It’s almost tragic, the state of the Republican Party these days.
In my memory, I have never seen it in worse shape, consumed by in-fighting between those (the minority) who feel the party must tack to centrism, and others (the majority) who learned nothing from last fall’s electoral trouncing by Democrats, foolishly vowing that trending hard-right is the answer.
For the record, the former side is correct. If the GOP keeps using Sean Hannity listeners as their base, the party will continue to waste away.
Case in point: The RNC’s swift backlash this week against (current and possibly outgoing) chairman Michael Steele for making comments sympathetic to gays and women who want basic abortion rights, prompting party elders to yank Mr. Steele onto the carpet with orders to issue a full retraction (which Steele both clumsily and unconvincingly did).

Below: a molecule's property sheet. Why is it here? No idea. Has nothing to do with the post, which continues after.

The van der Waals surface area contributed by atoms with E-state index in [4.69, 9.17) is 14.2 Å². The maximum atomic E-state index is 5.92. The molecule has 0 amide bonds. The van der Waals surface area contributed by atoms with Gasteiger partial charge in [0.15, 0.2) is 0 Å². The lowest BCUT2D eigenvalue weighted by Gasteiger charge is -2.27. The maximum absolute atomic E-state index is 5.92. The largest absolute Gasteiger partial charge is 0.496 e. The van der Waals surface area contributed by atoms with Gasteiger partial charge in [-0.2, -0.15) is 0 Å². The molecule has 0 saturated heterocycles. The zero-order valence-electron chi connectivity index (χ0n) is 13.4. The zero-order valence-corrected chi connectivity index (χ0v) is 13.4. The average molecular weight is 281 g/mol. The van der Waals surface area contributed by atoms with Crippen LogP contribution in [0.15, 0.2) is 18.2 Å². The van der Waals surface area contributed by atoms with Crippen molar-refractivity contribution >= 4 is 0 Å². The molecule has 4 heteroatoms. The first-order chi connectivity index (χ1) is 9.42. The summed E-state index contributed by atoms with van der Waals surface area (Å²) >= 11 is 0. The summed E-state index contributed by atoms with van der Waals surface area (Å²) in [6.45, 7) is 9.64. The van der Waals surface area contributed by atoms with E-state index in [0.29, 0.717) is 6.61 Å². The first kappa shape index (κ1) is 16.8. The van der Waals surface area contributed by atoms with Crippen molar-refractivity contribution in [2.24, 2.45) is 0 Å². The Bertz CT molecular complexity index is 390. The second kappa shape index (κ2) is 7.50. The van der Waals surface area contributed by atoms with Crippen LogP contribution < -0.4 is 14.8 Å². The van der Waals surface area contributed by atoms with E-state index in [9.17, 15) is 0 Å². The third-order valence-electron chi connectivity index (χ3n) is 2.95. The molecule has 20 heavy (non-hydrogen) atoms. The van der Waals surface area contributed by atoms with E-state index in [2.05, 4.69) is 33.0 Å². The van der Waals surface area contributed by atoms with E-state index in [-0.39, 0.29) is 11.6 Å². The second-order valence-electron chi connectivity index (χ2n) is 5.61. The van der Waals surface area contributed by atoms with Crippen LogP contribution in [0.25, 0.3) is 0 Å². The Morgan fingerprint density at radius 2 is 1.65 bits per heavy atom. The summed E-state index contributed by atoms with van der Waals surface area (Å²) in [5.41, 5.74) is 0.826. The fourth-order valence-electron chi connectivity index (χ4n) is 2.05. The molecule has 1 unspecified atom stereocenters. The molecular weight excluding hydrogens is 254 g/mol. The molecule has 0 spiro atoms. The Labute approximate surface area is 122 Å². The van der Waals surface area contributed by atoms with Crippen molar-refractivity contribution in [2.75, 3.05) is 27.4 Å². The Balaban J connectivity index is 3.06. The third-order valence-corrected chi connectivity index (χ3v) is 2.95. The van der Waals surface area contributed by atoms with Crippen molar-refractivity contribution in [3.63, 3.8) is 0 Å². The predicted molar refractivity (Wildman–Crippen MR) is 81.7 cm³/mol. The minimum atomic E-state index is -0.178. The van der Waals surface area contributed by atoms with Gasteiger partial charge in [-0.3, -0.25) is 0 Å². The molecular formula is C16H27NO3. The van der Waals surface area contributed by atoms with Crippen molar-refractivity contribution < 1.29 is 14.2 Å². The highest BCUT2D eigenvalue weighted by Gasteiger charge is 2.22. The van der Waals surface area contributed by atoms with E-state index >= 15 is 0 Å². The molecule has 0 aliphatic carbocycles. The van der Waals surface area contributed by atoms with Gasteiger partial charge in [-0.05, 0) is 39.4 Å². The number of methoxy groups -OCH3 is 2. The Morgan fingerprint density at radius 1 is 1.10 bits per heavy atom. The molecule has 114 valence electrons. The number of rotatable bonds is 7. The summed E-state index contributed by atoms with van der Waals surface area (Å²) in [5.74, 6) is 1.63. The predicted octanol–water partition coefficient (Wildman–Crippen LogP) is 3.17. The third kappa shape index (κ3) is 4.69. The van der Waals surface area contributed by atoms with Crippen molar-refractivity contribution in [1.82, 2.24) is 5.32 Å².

However, moderate Republicans like Michael Steele represent precisely the centrist tone the GOP must adopt to have any immediate future in American politics. And judging by how hard he was rebuked by his hard-right protocol masters for blasphemy, I cannot not see Mr. Steele's pitiable situation as proof of a party determined to continue flopping into irrelevance.